It's just really tragic that after all the horrors of the last 1,000 years, we can't leave behind something as primitive as government sponsored execution.
Jack Sullivan Jr., Executive Director of Murder Victims' Families for Reconciliation (MVFR)) will be the be the keynote Speaker at OADP Annual Meeting at The Madeleine Parish Hall in Portland on June 22nd. Jack Sullivan, Jr., is a native of Cleveland, OH. He is a racial justice activist, an ordained minister, and, of course, an advocate for the abolishment of the death penalty.
Jack has been justice-focused since 1968, when, as an eight-year old, he joined his family, community and nation in expressing outrage and grief over the assassination of the Reverend Dr. Martin Luther King, Jr. After Dr. King’s murder, the pivotal question that was asked in Jack’s neighborhood was, “Who will replace Dr. King?” Like many others of his generation, Jack indicated his interest in working for justice and peace. During childhood he joined his mother and grandmother as they walked picket lines demanding fair treatment as garment workers.
As a young adult serving as a church pastor, Jack participated in marches and candlelight vigils protesting death sentences and execution dates at Missouri’s state prison in Jefferson City, while working with clergy colleagues to demand the hiring of African American educators in the local high school. He would later lead faith leaders in Washington State as they lobbied elected officials, including then Governor Gary Locke, to abolish the death penalty. Jack worked with these same faith leaders to demand living wages, the exposure and dismantling of systemic racism, the inclusion of sexual orientation as a protected class in discrimination laws, global economic justice, and peace between nations.
Jack comes to MVFR as one whose life has been altered by murder. In 1997, Jack’s younger sister, Jennifer, was slain in Cleveland at the age of 21. In the traumatic days, weeks and months that followed, Jack’s family steadfastly rejected any notion that the killer(s) be sentenced to death if apprehended. No one was ever arrested in Jennifer’s death.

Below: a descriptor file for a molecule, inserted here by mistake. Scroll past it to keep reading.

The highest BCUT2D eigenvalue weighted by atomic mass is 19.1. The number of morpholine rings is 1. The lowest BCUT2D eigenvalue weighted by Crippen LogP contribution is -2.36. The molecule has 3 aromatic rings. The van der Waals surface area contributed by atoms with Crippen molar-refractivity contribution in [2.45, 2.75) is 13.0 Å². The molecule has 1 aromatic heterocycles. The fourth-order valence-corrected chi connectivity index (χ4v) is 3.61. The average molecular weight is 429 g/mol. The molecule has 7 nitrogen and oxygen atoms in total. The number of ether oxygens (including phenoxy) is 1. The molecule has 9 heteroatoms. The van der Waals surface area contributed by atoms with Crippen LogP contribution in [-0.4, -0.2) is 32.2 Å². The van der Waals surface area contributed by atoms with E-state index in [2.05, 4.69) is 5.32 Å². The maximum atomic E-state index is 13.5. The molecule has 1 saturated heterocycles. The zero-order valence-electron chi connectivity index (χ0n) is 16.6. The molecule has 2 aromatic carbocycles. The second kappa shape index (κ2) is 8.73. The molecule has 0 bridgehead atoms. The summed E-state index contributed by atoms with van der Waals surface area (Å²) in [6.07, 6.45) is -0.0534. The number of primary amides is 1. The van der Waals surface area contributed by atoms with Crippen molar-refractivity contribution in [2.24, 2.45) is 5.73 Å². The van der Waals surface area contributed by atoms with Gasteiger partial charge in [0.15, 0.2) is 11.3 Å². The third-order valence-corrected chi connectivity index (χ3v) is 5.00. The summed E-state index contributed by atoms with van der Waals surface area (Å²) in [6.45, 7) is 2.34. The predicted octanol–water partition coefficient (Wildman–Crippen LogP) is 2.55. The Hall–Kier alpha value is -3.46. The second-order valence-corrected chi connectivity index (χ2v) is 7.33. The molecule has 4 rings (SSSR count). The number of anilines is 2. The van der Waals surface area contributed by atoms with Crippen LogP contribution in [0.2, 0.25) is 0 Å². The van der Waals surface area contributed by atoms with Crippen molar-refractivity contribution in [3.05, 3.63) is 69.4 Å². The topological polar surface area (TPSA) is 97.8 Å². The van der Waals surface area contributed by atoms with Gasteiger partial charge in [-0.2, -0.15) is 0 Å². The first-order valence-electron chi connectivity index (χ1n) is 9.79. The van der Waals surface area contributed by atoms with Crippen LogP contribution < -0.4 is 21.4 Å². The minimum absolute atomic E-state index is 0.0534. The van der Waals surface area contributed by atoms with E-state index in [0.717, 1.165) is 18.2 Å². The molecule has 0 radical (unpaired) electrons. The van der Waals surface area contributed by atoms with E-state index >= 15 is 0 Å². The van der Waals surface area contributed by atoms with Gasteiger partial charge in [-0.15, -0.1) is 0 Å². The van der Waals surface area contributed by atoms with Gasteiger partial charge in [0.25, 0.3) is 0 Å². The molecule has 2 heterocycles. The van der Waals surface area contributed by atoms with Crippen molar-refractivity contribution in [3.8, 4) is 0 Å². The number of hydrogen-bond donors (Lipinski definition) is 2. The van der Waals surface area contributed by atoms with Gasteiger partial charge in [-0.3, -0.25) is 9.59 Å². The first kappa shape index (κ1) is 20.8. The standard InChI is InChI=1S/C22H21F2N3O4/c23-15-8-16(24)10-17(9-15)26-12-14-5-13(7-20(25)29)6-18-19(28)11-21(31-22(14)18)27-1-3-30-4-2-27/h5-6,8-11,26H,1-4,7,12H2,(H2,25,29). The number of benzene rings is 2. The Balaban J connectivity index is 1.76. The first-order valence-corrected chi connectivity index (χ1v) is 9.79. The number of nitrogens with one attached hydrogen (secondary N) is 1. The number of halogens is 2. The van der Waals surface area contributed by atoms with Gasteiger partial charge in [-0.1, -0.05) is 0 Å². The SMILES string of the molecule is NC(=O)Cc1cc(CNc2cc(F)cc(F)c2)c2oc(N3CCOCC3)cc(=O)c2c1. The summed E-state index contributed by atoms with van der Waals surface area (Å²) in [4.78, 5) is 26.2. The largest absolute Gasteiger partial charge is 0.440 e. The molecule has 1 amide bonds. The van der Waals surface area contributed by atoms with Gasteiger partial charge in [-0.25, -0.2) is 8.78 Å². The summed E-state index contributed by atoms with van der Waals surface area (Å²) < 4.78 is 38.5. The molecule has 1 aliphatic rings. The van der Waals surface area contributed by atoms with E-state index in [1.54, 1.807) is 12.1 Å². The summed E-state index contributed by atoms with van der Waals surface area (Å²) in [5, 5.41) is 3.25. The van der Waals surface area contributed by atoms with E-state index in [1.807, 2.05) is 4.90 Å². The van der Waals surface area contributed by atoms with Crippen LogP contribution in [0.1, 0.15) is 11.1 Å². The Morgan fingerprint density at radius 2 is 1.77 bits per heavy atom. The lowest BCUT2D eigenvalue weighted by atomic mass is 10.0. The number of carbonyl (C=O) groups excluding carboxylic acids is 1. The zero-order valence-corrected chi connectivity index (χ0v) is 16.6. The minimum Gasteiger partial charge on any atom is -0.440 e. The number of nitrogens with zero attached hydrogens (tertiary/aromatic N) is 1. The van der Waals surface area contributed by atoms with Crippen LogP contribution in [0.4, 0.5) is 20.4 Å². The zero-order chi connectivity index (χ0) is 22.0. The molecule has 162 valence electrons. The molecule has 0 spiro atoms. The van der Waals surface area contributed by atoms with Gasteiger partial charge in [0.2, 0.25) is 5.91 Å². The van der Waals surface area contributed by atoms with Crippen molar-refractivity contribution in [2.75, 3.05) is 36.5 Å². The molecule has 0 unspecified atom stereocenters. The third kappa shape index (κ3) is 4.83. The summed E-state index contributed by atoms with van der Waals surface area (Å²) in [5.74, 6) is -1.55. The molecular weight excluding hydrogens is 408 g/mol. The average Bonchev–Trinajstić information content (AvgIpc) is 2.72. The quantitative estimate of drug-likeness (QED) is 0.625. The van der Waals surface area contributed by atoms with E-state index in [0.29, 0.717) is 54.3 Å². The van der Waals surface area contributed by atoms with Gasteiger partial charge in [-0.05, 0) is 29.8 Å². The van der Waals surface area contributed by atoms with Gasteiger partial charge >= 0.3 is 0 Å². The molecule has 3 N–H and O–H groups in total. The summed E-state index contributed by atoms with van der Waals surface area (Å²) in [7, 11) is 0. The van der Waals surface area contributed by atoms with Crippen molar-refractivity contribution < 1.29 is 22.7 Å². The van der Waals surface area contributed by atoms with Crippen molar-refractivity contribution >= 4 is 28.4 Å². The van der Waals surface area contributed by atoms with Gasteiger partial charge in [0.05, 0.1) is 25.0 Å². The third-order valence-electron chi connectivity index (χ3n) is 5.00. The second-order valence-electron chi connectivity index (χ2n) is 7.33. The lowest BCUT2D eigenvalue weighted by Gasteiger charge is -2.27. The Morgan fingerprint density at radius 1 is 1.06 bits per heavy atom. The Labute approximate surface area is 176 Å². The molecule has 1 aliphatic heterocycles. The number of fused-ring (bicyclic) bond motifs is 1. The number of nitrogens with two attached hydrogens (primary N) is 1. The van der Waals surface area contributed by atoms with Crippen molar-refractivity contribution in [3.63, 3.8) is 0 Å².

With over 32 years of service as a minister, Jack has led congregations in Kentucky, Missouri, Michigan, Washington State, and Ohio. He has been regional minister (bishop) of two distinct regional configurations of his church body, the Christian Church (Disciples of Christ) US and Canada. In 2009, while a pastor in Cleveland, Jack worked with ministerial colleagues and congregants in providing pastoral care and economic support for the families of 11 African American women who were murdered by a serial killer.
Jack holds a Bachelor of Science from Ohio University, Athens, OH; a Master of Divinity from Lexington (KY) Theological Seminary; a Doctor of Ministry from United Theological Seminary, Dayton, OH; and an honorary Doctor of Divinity from Bethany College, Bethany, WV. He is a life member of both the NAACP and Alpha Phi Alpha Fraternity, Inc. Jack is married to the Reverend Sèkinah Hamlin who is the Director of the Washington, DC-based Ecumenical Poverty Initiative. He is the father of Nia, a college senior, and Jackie, a high school senior. Jack and Sèkinah are in the process of adopting two young children.